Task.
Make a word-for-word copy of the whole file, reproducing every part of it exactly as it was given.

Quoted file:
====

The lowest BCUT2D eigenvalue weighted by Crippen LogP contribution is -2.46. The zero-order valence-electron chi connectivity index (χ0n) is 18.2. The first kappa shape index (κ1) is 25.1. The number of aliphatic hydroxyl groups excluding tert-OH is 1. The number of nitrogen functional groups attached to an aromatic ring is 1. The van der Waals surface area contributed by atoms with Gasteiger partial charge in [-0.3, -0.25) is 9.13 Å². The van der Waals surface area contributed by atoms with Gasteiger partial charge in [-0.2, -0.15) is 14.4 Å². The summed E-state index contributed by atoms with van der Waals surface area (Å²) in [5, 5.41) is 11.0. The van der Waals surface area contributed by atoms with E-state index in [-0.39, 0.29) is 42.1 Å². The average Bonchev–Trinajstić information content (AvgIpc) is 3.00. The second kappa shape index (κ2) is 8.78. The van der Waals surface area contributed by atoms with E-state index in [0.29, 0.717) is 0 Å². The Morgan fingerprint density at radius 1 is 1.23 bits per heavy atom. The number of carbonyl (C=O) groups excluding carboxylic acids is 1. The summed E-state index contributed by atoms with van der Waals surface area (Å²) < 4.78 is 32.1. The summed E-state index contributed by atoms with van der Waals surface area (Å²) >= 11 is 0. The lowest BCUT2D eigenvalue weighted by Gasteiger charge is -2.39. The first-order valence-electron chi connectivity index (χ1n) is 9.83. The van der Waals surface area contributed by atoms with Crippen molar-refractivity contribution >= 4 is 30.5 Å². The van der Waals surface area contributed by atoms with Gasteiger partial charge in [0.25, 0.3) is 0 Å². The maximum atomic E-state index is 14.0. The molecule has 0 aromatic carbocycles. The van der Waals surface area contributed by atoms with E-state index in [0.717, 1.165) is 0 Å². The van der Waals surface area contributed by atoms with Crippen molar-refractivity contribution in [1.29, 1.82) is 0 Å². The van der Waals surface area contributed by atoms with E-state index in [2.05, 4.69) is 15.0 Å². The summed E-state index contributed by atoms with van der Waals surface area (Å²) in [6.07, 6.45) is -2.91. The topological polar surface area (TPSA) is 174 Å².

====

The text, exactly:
The lowest BCUT2D eigenvalue weighted by Crippen LogP contribution is -2.46. The zero-order valence-electron chi connectivity index (χ0n) is 18.2. The first kappa shape index (κ1) is 25.1. The number of aliphatic hydroxyl groups excluding tert-OH is 1. The number of nitrogen functional groups attached to an aromatic ring is 1. The van der Waals surface area contributed by atoms with Gasteiger partial charge in [-0.3, -0.25) is 9.13 Å². The van der Waals surface area contributed by atoms with Gasteiger partial charge in [-0.2, -0.15) is 14.4 Å². The summed E-state index contributed by atoms with van der Waals surface area (Å²) in [5, 5.41) is 11.0. The van der Waals surface area contributed by atoms with E-state index in [-0.39, 0.29) is 42.1 Å². The average Bonchev–Trinajstić information content (AvgIpc) is 3.00. The second kappa shape index (κ2) is 8.78. The van der Waals surface area contributed by atoms with E-state index in [0.29, 0.717) is 0 Å². The Morgan fingerprint density at radius 1 is 1.23 bits per heavy atom. The number of carbonyl (C=O) groups excluding carboxylic acids is 1. The summed E-state index contributed by atoms with van der Waals surface area (Å²) < 4.78 is 32.1. The summed E-state index contributed by atoms with van der Waals surface area (Å²) >= 11 is 0. The lowest BCUT2D eigenvalue weighted by Gasteiger charge is -2.39. The first-order valence-electron chi connectivity index (χ1n) is 9.83. The van der Waals surface area contributed by atoms with Crippen molar-refractivity contribution >= 4 is 30.5 Å². The van der Waals surface area contributed by atoms with Gasteiger partial charge in [0.25, 0.3) is 0 Å². The maximum atomic E-state index is 14.0. The molecule has 0 aromatic carbocycles. The van der Waals surface area contributed by atoms with E-state index in [0.717, 1.165) is 0 Å². The van der Waals surface area contributed by atoms with Crippen molar-refractivity contribution in [1.29, 1.82) is 0 Å². The van der Waals surface area contributed by atoms with E-state index in [2.05, 4.69) is 15.0 Å². The summed E-state index contributed by atoms with van der Waals surface area (Å²) in [6.07, 6.45) is -2.91. The topological polar surface area (TPSA) is 174 Å².